Gov. Susana Martinez, who appointed Torres to the cabinet position, announced the development Monday in a brief statement.
Martinez said Torres' departure will be Oct. 15, and that she would help the governor's staff work on a smooth transition as it searches for a new leader.
Torres, 50, cited personal reasons for her decision to resign from the job that paid $122,500 a year.
"Unfortunately, due to recent personal developments, including the passing of my mother and a heartfelt desire to spend time with my family, it is time to move on," she said.
Martinez said in the statement that she was grateful to Torres for her hard work in leading the Department of Health, which has more than 3,000 employees.
Torres was the target of various insurgencies by at least some of those employees.
A union representing part of the health department's workforce, the Communication Workers of America 7076, started a petition in June seeking Torres' resignation. Among its complaints were low morale and fear among staff members.
Torres also was the target of a website and hotline run by anonymous people.
The site is called "New Mexico Department of Health in Crisis." A recording on the 24-hour hotline said Torres' administration engaged in "bullying, abuse, retaliation and fraud.
Complaints about the Department of Health are not new and not limited to Torres.
She sailed through her state Senate confirmation hearing in March 2011 without a negative word, but longtime legislators roundly criticized the department she took over.
Then-Sen. Kent Cravens of Albuquerque said the Department of Health was infected with cronyism and improper deal-making, but he and other minority Republicans had not been able to do much about it.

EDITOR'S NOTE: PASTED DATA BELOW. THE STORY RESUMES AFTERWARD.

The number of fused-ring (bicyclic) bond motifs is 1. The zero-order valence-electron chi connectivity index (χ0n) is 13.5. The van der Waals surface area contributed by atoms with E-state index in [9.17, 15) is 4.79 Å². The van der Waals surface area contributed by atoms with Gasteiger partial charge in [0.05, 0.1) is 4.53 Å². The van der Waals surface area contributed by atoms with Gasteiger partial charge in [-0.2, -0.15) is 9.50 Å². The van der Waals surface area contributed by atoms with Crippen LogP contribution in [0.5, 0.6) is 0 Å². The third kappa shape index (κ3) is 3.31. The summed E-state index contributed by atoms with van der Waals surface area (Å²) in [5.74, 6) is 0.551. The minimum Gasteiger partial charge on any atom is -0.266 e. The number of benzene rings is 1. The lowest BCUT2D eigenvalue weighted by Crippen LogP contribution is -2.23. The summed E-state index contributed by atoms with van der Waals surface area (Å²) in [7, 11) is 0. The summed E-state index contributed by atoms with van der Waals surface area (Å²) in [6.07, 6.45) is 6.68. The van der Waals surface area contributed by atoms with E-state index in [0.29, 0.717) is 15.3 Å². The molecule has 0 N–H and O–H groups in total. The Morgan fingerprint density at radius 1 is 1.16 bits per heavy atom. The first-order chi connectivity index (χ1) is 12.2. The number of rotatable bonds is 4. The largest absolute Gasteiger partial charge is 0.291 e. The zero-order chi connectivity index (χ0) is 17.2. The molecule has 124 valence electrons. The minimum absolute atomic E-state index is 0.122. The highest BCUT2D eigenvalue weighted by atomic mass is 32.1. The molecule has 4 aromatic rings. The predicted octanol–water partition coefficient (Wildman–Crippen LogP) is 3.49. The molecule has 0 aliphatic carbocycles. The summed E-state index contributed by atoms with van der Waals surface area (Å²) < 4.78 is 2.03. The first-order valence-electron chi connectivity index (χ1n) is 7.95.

"There's a lot of corruption, a lot of money wasted," Cravens said at the time. " . . . A lot of people out there have learned to game the system."
Two Democratic senators, Majority Leader Michael Sanchez of Belen and Peter Wirth of Santa Fe, told Torres she was taking command of a department with a bad history in terms of fairness.
Sanchez said people within the agency told him qualifications for an executive-level job in Valencia County had been rewritten twice to tailor them to a specific person. Wirth appeared with an independent social worker, Gregory Bundrick, who alleged that people in the department wanted to lower the level of care for those with developmental disabilities.
A newcomer at the time, Torres said she had not approved any appointments, including the one that Sanchez said was rigged.
After that hearing, the Senate Rules Committee never returned to any extended discussion about practices or deficiencies in the Department of Health. Cravens resigned from the Senate to become a lobbyist in September 2011, so his allegations of systemic corruption died.
Before joining Martinez's cabinet, Torres worked at the Rio Grande Medical Group in Las Cruces. She previously was with First Step Pediatrics at Memorial Medical Center and in private practice. She also served on the U.S.-Mexico Border Health Commission.
Martinez said Deputy Secretary Brad McGrath would assume the duties of secretary until a replacement for Torres is appointed.
Milan Simonich, Santa Fe Bureau chief of Texas-New Mexico Newspapers, can be reached at email@example.com or 505-820-6898. His blog is at nmcapitolreport.com